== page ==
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Thread: Sigma Stones

  1. #1
    Join Date
    Aug 2005
    Los Angeles, CA

    Sigma Stones

    LV has two new waterstones in their catalogue -- The Bester/ Imanishi (spelling?) and the Sigmas. Anyone have any experience on how they stack up? Compared to the Naiwa superstones and/or Shaptons. I have Nortons and am thinking of trying another finishing stone-- Hopefully something that doesn't require as frequent flattening. I have 01 and A2 plane irons and 01 chisels.

  2. #2
    With what you've stated, you'll be best off with the bester/imanishi stones if you want to go with a soaker, shapton pros if you want to avoid soaking.

    All of the stones you've listed will cut A2 and O1 without issue.

    The sigmas that LV has are geared toward high speed steels, and it appears from all write-ups about them that they take care of high speed steel with efficiency maybe similar to diamonds, but they are soft stones and the speed difference on high carbon steel will not be nearly as much - not enough to warrant the extra flattening they'll require.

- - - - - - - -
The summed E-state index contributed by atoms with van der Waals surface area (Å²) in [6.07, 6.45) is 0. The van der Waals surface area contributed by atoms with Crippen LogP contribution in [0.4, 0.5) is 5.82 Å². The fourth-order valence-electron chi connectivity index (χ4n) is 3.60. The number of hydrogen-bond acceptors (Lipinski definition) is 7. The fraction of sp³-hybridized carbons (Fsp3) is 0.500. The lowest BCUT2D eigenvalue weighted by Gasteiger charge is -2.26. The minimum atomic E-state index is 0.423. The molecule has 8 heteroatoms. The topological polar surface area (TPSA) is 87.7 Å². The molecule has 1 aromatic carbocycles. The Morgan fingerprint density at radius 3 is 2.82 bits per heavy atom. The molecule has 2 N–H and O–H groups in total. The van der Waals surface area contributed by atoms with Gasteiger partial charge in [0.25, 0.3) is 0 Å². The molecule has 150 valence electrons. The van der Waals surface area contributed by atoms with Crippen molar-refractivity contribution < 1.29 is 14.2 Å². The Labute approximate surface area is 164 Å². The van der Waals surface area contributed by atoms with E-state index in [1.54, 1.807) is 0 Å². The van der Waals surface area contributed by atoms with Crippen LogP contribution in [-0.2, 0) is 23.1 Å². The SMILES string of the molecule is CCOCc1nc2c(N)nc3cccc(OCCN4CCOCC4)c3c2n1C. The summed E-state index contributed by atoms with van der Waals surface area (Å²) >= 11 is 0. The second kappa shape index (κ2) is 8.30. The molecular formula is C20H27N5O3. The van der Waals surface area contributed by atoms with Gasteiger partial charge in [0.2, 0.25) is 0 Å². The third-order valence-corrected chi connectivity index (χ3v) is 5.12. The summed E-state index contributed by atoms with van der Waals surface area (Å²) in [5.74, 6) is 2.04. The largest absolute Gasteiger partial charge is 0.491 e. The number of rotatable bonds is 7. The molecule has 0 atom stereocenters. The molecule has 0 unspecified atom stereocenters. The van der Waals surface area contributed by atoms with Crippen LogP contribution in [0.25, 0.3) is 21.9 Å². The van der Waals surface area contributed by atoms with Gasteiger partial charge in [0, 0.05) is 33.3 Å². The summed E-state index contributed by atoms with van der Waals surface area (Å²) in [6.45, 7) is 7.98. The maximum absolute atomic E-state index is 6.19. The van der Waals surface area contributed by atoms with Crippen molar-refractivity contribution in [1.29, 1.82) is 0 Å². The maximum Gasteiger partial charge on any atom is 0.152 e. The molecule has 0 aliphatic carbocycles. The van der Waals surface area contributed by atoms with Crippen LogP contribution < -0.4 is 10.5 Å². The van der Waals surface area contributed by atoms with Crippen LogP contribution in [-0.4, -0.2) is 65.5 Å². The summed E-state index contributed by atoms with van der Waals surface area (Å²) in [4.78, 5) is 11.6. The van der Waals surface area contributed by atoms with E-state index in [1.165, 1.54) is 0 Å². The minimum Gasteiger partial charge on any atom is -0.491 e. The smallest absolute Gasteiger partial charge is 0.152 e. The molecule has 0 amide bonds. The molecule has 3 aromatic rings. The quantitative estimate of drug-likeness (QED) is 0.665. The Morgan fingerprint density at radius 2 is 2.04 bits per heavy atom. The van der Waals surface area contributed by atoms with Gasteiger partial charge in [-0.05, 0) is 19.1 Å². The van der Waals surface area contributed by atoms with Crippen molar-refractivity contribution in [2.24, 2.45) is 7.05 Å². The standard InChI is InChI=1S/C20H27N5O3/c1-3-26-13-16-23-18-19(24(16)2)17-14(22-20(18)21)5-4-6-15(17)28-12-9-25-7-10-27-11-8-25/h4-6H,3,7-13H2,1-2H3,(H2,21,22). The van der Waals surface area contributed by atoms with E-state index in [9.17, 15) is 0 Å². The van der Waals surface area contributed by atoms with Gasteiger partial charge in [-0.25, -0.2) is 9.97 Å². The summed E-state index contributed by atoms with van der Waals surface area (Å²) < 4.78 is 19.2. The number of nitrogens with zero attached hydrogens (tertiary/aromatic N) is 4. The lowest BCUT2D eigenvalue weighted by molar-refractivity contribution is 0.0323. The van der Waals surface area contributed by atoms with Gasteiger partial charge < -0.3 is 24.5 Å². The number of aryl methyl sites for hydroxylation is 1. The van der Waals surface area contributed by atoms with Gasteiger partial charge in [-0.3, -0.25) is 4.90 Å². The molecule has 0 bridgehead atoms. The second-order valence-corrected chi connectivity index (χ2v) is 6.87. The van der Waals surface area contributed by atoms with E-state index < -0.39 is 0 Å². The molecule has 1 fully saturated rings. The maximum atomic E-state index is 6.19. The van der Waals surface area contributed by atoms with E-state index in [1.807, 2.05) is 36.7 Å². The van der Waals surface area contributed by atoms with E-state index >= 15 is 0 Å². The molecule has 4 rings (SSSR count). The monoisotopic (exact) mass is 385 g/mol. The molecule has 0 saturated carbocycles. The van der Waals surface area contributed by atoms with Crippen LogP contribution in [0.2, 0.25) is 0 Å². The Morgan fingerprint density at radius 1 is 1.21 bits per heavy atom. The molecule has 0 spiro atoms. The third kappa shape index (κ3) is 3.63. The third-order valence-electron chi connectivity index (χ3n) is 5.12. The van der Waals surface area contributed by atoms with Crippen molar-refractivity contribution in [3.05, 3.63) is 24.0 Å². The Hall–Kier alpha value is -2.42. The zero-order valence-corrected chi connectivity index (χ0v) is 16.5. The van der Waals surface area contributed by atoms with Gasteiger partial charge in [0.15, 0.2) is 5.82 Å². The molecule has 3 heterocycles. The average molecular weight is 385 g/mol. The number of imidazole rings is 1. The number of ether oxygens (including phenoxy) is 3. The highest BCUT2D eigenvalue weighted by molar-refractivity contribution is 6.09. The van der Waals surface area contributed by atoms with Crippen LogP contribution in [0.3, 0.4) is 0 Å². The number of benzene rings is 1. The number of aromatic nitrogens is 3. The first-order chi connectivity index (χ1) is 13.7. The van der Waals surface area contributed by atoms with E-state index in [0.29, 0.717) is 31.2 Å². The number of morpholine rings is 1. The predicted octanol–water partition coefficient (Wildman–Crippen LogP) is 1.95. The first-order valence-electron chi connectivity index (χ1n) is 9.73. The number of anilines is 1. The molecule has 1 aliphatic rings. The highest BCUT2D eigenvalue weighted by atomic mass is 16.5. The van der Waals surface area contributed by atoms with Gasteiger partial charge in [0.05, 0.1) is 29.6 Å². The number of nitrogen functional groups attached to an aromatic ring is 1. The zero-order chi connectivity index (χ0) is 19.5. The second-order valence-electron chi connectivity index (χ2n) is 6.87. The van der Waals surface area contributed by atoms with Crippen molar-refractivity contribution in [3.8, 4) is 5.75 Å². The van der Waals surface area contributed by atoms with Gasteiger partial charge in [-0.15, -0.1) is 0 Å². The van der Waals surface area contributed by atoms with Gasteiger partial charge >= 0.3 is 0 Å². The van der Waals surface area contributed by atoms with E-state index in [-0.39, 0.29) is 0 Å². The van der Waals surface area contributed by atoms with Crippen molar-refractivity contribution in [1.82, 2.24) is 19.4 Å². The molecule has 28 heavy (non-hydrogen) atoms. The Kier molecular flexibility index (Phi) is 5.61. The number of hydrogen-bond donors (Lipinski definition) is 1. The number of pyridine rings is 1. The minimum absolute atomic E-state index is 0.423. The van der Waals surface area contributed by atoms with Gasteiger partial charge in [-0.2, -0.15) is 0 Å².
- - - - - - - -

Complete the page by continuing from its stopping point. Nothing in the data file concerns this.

I have used (own or owned, actually) bester, naniwa super stones and shaptons, and all of them cut everything you've listed with ease. I can't comment on the imanishi stones unless they are like the besters. Besters are porous, thirsty (but soak quickly), fast cutting and stay flat for a long time. For practical use, I still like the shapton *pros* the best (not that excited about glasstones). No soaking, meaning if you're in the shop for a half hour, you need no forethought to use any of them - you just go to them, spritz the surface and sharpen. They cut A2 and high carbon steel as fast or nearly as fast as anything, leave a very uniform scratch pattern at the edge, require little flattening, and are ready to use as fast as you can squirt a mist on them. They also obliterate any traditional japanese tool steels (the white, blue and boutique blue steels).